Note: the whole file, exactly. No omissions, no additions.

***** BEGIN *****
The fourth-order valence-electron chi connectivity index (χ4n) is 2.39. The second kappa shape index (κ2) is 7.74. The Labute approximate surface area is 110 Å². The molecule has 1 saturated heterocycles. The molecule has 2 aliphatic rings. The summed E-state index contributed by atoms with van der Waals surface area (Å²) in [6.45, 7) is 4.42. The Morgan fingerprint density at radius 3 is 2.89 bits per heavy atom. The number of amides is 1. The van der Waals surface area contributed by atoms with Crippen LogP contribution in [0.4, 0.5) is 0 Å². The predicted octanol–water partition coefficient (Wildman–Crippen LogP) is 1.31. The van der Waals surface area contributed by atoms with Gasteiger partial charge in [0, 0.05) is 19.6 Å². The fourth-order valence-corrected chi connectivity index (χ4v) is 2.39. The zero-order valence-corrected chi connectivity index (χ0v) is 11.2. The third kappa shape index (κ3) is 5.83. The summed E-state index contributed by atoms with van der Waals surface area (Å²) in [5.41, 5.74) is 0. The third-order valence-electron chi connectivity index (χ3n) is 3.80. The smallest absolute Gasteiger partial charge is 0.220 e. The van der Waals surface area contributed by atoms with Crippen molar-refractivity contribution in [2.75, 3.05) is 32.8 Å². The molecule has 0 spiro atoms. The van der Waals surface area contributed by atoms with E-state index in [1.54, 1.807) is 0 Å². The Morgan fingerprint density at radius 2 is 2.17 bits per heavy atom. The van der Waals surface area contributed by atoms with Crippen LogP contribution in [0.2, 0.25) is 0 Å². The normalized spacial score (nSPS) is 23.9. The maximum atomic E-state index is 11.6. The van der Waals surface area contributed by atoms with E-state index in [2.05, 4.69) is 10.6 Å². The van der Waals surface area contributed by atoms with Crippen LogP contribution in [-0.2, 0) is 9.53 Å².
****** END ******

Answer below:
The fourth-order valence-electron chi connectivity index (χ4n) is 2.39. The second kappa shape index (κ2) is 7.74. The Labute approximate surface area is 110 Å². The molecule has 1 saturated heterocycles. The molecule has 2 aliphatic rings. The summed E-state index contributed by atoms with van der Waals surface area (Å²) in [6.45, 7) is 4.42. The Morgan fingerprint density at radius 3 is 2.89 bits per heavy atom. The number of amides is 1. The van der Waals surface area contributed by atoms with Crippen LogP contribution in [0.4, 0.5) is 0 Å². The predicted octanol–water partition coefficient (Wildman–Crippen LogP) is 1.31. The van der Waals surface area contributed by atoms with Gasteiger partial charge in [0, 0.05) is 19.6 Å². The fourth-order valence-corrected chi connectivity index (χ4v) is 2.39. The zero-order valence-corrected chi connectivity index (χ0v) is 11.2. The third kappa shape index (κ3) is 5.83. The summed E-state index contributed by atoms with van der Waals surface area (Å²) in [5.41, 5.74) is 0. The third-order valence-electron chi connectivity index (χ3n) is 3.80. The smallest absolute Gasteiger partial charge is 0.220 e. The van der Waals surface area contributed by atoms with Crippen molar-refractivity contribution in [2.75, 3.05) is 32.8 Å². The molecule has 0 spiro atoms. The van der Waals surface area contributed by atoms with E-state index in [1.54, 1.807) is 0 Å². The Morgan fingerprint density at radius 2 is 2.17 bits per heavy atom. The van der Waals surface area contributed by atoms with Crippen LogP contribution in [0.2, 0.25) is 0 Å². The normalized spacial score (nSPS) is 23.9. The maximum atomic E-state index is 11.6. The van der Waals surface area contributed by atoms with E-state index in [2.05, 4.69) is 10.6 Å². The van der Waals surface area contributed by atoms with Crippen LogP contribution in [-0.2, 0) is 9.53 Å².